12 Songs, 43 Minutes

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About Lowest of the Low

One of Canada's most popular and influential indie rock bands, the Lowest of the Low play melodic, folk-leaning rock music with the passion and commitment of punk rock. The band was formed in Toronto in 1991 by singer and guitarist Ron Hawkins, guitarist Steven Stanley, and drummer David Alexander; the three were members of a group called Popular Front, and when that band broke up, the Lowest of the Low went from an acoustic side project to their main band. With John Arnott on bass, the group began playing folk clubs in Toronto, and soon graduated to some of the city's best respected rock venues as they added more electric guitar firepower to their sound. The band recorded a set of demos, and circulated the tapes to a number of record labels. None showed serious interest, so the band self-released them as an album under the title Shakespeare My Butt. While they initially planned to primarily sell the disc at their shows, the album started to move faster than expected, and Page Publications picked up the album for nationwide distribution. Shakespeare My Butt would go on to become the best-selling indie album in Canadian history, though it held the honor for only a few months before Barenaked Ladies' Yellow Tape surpassed it. The Lowest of the Low took on a demanding touring schedule as their popularity surged, and initially showed strong distrust of the major labels which were now courting the band. In 1993, to the surprise of some fans, the Lowest of the Low struck a deal with London Smith Discs, a label with a distribution agreement with A&M Records. In 1994, the band dropped their second album, the tougher-sounding Hallucigenia, but it proved to be a commercial and critical disappointment, and by the end of the year, the Lowest of the Low had quietly broken up.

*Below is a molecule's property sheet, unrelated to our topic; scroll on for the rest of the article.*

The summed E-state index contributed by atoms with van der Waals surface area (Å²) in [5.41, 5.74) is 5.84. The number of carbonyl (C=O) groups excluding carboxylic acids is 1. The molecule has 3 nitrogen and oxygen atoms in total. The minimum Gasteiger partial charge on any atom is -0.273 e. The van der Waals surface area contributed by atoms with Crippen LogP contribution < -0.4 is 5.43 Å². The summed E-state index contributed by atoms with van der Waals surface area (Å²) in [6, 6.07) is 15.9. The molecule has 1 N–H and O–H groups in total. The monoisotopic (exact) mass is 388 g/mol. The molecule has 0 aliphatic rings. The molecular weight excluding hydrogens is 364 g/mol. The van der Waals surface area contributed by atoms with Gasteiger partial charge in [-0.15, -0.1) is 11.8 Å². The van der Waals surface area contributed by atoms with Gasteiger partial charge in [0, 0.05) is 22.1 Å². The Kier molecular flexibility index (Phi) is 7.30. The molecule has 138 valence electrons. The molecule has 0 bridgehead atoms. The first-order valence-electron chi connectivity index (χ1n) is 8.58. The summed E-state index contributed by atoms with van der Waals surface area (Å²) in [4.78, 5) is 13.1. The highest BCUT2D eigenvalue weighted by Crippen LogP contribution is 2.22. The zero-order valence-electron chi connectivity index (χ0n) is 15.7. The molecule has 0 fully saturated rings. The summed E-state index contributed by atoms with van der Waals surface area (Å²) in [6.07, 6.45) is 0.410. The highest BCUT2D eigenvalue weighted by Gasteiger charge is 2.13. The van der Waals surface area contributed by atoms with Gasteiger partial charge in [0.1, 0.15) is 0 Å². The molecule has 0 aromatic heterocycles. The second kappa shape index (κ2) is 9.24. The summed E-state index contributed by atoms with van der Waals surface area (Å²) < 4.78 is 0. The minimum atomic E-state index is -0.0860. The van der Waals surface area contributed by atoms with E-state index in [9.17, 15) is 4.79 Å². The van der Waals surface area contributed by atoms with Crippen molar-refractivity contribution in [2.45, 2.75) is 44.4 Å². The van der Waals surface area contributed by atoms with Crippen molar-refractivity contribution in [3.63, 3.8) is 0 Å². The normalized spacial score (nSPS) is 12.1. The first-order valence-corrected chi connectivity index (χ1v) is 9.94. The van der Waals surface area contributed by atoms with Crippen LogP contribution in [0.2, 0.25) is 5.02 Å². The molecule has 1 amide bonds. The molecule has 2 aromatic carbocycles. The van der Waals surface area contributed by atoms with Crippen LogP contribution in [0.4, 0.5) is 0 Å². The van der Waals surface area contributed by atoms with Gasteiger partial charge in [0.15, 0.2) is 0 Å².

While the Lowest of the Low had stopped, interest in the group did not, and when they staged a reunion tour in 2000, they discovered their audience had grown in the years they were away. Shakespeare My Butt had also come to be regarded as one of Canada's indie rock touchstones, with Chart magazine citing it as one of the ten best Canadian albums ever. The tour was a major success, and an album recorded at several of the dates: Nothing Short of a Bullet, was issued in 2001. Arnott left the group in 2002, and Dylan Parker took over on bass. The new lineup of the Lowest of the Low began work on a studio album, and Sordid Fiction appeared in 2004. After going on hiatus, the Lowest of the Low booked a pair of farewell shows in November 2007, declaring they were splitting up for good. In 2008, they were inducted into the Canadian Indie Music Hall of Fame, and in 2010 they brought out a remastered and expanded edition of Shakespeare My Butt, celebrating it with a reunion gig at Toronto's Massey Hall (where Stanley had once worked as an usher). The band went back on their promises of 2007 and went into action in 2013 planning a fourth album. However, progress came to a halt when Stanley dropped out of the band. Brian MacMillan was recruited to replace him, and in November 2015, the Lowest of the Low unveiled a pair of digital tracks, "The Kids Are All Wrong" and "In the Blink of an Eye." September 2017 brought the group's fourth studio effort, Do the Right Now, which the band supported with shows in Canada and New York. ~ Mark Deming

ORIGIN
Toronto, Ontario, Canada
FORMED
1991

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